Our valued sponsor

Leveraging dual citizenship


New member
Dec 28, 2021
Visit site
I'm looking for someone to poke holes and clarify the risks of this idea.

Let's assume this context:
  • I have dual citizenship: one EU, and one non-EU for which I'm declared non-resident (no yearly tax declaration to make, nothing to pay).
  • My income is sourced via an offshore entity, and parked in an offshore account.
  • I live in an EU country and use a local bank account to receive monthly withdrawals from offshore. This account is used to pay for my day-to-day expenses, all other investments are done offshore.
  • I pay my taxes based on the amount of money that lands in the EU bank account every year.
  • I enjoy my privacy and am not happy with my bank reporting my financial affairs to the local government, or how my tax money is spent.
  • Therefore I'm looking to reduce the amount of money entering the EU account without reducing my cost of living.
The idea:
  • Use my second citizenship to remotely open a bank account (most likely EMI) in the other country I'm a citizen of
  • I would need to provide proof of residence to do so, which I officially don't have, but that can be solved (faked?)
  • Split my monthly withdrawal between EU and non-EU accounts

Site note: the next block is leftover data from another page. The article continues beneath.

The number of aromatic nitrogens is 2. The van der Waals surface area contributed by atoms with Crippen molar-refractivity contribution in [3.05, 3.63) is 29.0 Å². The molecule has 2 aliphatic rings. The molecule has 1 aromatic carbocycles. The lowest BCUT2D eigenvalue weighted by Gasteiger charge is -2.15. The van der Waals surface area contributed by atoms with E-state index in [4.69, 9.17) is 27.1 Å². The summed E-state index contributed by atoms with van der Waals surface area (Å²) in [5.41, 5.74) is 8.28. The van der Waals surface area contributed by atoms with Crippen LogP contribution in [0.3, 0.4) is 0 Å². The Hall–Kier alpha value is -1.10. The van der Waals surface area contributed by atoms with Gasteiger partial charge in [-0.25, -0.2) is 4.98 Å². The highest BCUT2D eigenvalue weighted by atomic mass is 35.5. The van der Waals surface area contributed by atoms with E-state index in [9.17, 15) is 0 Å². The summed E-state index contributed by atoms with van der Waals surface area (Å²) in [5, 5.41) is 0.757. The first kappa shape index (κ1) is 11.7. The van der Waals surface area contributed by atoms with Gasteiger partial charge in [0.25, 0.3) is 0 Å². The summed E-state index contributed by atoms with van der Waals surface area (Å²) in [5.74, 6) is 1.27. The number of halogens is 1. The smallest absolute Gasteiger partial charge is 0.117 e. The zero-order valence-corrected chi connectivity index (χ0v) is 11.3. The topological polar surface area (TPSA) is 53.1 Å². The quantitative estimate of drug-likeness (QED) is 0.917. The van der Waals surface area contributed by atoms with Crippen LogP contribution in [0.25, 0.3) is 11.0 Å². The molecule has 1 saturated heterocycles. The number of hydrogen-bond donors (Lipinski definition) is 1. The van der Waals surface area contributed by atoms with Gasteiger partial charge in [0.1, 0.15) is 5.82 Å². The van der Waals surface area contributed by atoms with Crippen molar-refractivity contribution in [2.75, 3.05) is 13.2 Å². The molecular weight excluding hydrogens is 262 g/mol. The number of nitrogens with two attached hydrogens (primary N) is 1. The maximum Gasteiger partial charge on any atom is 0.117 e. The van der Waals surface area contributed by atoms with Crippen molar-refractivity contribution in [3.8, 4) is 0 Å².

• Use the non-EU funds locally via debit card
  • Therefore reducing my reported and taxable income
What's unclear to me is the impact of opening a bank account in the country I'm non-resident of. As far as I understand, from the perception of that country's tax authority, having a bank account doesn't strip away my non-resident status, and therefore doesn't make me taxable. Since the citizenship and declared residence would be different than my EU one, there's also less chance of reporting to my local authorities.

What are the risks? Are there other ways to leverage two passports in this case?
Yes, you can commit tax evasion this way.

It will work until it doesn't.

If you don't like the taxes of your EU country, don't live in your EU country. No one is forcing you to stay.

If you get caught somehow — for example, if the tax authority starts digging into this offshore company that's paying you money — you're in for the ride of your life. Unless your offshore company is paying local tax, that is.

If you haven't told your banks about your EU passport, you are likely in violation of the T&Cs you signed with the bank. That can lead to account closure, with or without funds being frozen pending law enforcement investigation/court order. In most cases, it's just a slap on the wrist, and account details are updated. But if the bank suspects you have been using them to evade taxes, they have grounds to hold the money for quite a long time.

The best way to leverage two passports to lower your taxes (legally), is to pick whichever one is the most powerful, and book a flight to a place with tax laws that are more aligned with your personal preferences. No one is forcing you to live in the EU. Why would you live in a country and every day risk the torturous hellfire that awaits you if the tax man catches you? Why not live a peaceful, happy life where you don't have to use outmoded techniques to evade taxes?

Tax evasion is silly. Not worth it, IMO.

Latest Threads